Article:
A University of Miami professor has tried to debunk reports of the chupacabra, a bloodsucking beast whose existence is widely disputed.
UM professor of pathology Alan Herron performed a necropsy on a goat whose death was blamed on the chupacabra and concluded that a dog _ not the mythical beast _ harmed it.
"A wild pack of dogs did it," Herron said.
Described variously as having reptilian skin, glowing red eyes or looking like some kind of space alien, chupacabra sightings have taken off. Some scared homeowners have reported seeing a creature jumping like a kangaroo as it left behind carcasses.
The reports started in Puerto Rico and have spread to Latin America, Miami and Tampa. The chupacabra is the hot paranormal topic of the moment, fed by Spanish-language talk shows on radio and television and via the Internet. The chupacabra even has a home page on the World Wide Web at http://www.princeton.edu/H accion/chupa.html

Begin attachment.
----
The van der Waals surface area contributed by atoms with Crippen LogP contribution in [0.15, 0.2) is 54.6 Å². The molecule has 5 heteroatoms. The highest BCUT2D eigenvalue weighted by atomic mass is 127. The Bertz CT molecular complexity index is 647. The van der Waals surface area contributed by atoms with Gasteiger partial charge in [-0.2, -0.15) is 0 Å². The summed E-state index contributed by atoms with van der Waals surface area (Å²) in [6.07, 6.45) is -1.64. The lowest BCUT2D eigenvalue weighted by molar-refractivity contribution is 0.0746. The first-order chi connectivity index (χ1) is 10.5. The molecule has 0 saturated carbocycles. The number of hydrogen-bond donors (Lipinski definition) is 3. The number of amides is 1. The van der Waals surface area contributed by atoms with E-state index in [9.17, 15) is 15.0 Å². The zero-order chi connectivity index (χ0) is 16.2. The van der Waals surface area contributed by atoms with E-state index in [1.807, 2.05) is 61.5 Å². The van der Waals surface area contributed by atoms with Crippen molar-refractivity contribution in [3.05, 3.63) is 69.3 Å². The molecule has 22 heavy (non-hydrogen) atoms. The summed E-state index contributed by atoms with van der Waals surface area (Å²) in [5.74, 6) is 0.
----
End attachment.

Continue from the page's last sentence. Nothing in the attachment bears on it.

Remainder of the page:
After the latest animal death in Dade County, Metro-Dade police decided to enlist the help of local zoological and medical experts such as Herron.
"There is nothing to be afraid of out there," said Ron Magill, a Metrozoo spokesman. "It ends here."
The 16th annual Sarasota Jazz Festival begins at 7:45 tonight. An item in Tuesday's Flash column was incorrect.